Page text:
Variety Versus Routine

Snowflake, originally uploaded to Flickr by JJSchad.I recently read an article about how “boring is productive” — and they cited numerous CEO-types, including Barack Obama, about how when you take certain choices out of your life, you free your brain to think about other things.  Obama was quoted as saying: “You’ll see I wear only gray or blue suits. I’m trying to pare down decisions. I don’t want to make decisions about what I’m eating or wearing. Because I have too many other decisions to make.” (Pictured.)

This isn’t the first time I’ve heard about people automating their day — many fashion designers wear nothing but all-black, every day; Anna Wintour reportedly eats a bunless hamburger for lunch every day, and in Tim Ferriss’s book, The Four Hour Body, he talks about how you should eat the same few meals over and over again.  Still, I think it can be taken to extremes — a good friend of mine once described how he ate the exact same dinner every night, and knew it was time to eat something else when he started to gag on the first bite.  Um, wah?  Don’t get me wrong, I can see the benefits of routines — less to think about, yay! — but for me it’s always been more complicated.  I could never wear just one outfit, or eat one breakfast, for an extended period of time.  But I do have parameters that I work within — 95% of the time I’m eating one of three breakfast options, or for dinner I’m prepping one of ten dinners that we rotate.  But I think variety is the spice of life.  I used to have weekends where I would “play clothes” and take everything out of my closet, try it on in different combinations, and inevitably find two or three new outfits that were unexpected — color combos that worked, or interesting ways to layer things. While my everyday makeup is the same (and has been for like 15 years), I constantly experiment with new “going out” makeup for weekends and dinner parties.

I don’t know.  I’m just curious, ladies — to what point do you strive to routinize your life?  Do you think it’s an effective way to be more productive — or do you take greater joy from using the full variety of choices available to you, so that each day is unique?

Comments

  1. I don’t automate my life much. It leads to more interesting decisions, albeit sometimes worse decisions, but it’s infinitely more interesting than automation in my mind. I don’t think deciding what to wear or what to eat really drains my brain power so much that I can’t make other intelligent, important decisions.

  2. I utilize routines more when I am going through busy/stressful periods. For example, I ate more or less the same thing for lunch when I was studying for the bar exam. It was just more productive to not think about that in the middle of the day.
    Likewise, now when I am busy at work and know that I’ll be working late, I tend to do the same dinners from Trader Joe’s, just because it’s easy.
    I also have clothes that are my go-tos on certain occasions.

    I do wonder with clothes/makeup/hair, if at some point having a routine becomes a dated “don’t” …

    • I’ve thought about this from the makeup/hair perspective a lot, because I’ve kept the same bob (it sometimes gets shorter/longer, but the same shape) and basically the same makeup routine since college. But, both of them are relatively classic and flattering on me (I hope!) such that I don’t feel like I look like I belong in 2001.

      Clothes are trickier – I realize it most when I find something at the bottom of a drawer that used to be a favorite, but didn’t get worn for a few years. I pulled out a turtleneck from ~2004 and was very surprised at how boxy and short it looked in comparison to later styles, something I might not have noticed had it stayed in regular rotation.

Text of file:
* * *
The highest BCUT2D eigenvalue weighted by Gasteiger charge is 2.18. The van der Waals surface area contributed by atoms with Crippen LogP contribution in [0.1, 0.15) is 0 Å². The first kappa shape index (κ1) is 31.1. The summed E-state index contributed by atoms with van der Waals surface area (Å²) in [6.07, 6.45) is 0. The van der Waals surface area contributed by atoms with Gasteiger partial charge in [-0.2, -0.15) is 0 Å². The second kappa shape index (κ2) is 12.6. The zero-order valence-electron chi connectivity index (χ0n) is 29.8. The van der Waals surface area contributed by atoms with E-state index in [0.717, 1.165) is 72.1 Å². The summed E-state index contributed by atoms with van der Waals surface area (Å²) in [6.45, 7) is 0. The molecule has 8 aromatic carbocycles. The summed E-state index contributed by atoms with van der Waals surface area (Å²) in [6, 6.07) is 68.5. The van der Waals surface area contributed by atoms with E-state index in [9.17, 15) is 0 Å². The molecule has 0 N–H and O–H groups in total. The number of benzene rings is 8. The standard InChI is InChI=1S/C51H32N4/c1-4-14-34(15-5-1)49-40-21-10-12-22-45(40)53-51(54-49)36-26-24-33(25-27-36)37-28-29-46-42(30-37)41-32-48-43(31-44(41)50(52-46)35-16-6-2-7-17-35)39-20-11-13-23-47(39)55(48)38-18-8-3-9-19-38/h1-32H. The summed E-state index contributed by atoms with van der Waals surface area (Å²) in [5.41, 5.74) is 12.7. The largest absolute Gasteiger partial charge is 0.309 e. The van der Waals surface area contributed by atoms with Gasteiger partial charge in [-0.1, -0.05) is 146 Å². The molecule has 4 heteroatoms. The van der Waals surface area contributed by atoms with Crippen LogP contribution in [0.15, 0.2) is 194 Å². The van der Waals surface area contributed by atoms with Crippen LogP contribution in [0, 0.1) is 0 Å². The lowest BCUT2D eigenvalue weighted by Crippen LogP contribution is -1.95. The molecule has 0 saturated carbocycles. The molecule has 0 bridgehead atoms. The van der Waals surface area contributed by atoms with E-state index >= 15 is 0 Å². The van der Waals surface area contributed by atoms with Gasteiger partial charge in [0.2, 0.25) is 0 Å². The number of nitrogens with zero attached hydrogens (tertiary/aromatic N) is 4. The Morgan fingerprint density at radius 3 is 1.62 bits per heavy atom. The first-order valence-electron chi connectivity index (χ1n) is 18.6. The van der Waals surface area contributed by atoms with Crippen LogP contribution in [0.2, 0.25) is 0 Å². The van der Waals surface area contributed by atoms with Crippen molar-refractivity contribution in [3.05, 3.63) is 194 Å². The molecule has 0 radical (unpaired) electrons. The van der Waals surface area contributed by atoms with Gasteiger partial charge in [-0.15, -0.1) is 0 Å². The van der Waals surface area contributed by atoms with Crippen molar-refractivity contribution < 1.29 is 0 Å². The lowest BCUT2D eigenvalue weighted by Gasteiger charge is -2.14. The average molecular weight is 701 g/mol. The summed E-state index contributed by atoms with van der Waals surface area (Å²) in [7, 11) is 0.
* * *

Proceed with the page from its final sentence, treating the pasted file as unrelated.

• I’ve had the same daytime makeup routine for years. It’s incredibly basic (foundation, eyeliner on the top lid, mascara). I can’t imagine something so simple being too “trendy”. I do try to update products (ie. heavier foundation to BB cream) to keep it fresh, but I’m so used to seeing myself made up one way I’m probably not an objective judge :)

    • I do this with food as well. I’m a terrible grocery shopper so I eat one of two breaksfasts (eggs + pepper or all bran) and I’ve given myself permission to eat a set salad during the week for lunch. It’s the same price as cooking, healthy, and I stop at M&S after my internship on Monday, buy salads, peppers, and carrots, and eat them all week. It is just one less thing I have to deal with. I tend to visit the same restaurants and eat the same things.

      I also have filters set up on my emails so only really important things get in my inbox (no prioritizing decisions and distractions) and have a nightly routine in which I handwash tights / anything delicate every evening (put it in to soak while I’m showering, rinse and hang while I’m in my towel).

      I get overwhelmed by choice in grocery stores and prefer to wear the same styling of clothing because I can’t grapple with the degree of options. The interesting thing is that I’m quite a snappy decisionmaker when it comes to life decisions. I don’t tend to agonize over decisions and things work quite well.

      • Senior Attorney :

        Yes, I automate my food. I eat the same breakfast every day (steel cut oatmeal, 1/2 oz chopped macadamia nuts, 1/2 a banana) and I love it. I cook the oatmeal ahead for the week so it’s ready to go. I also eat mostly the same dinners when I’m cooking for myself because Mr. Sr Atty is out of town, which is often. And I have a standard order at each of the various lunch places my colleagues and I visit during the week.

  3. I don’t consciously do it – but I observed recently that the majority of my wardrobe is really similar – dark/black long-sleeved tees, and jeans/linen trousers. It just makes it easier in the mornings. I’ve also got some skirts in heavy material, which work with the aforementioned tops… but why make it harder.

    Also, since I’ve started having the exact same thing for breakfast every day, I’ve actually lost weight. I can’t think about food early in the morning, and knowing what I have, and how much, really helps to start the day on the right food.

  4. Migraine Sufferer :

    I tend towards chaos and away from routine. I try routine on for size every once in a while and it works for a while but entropy is strong and eventually I expand into chaos again.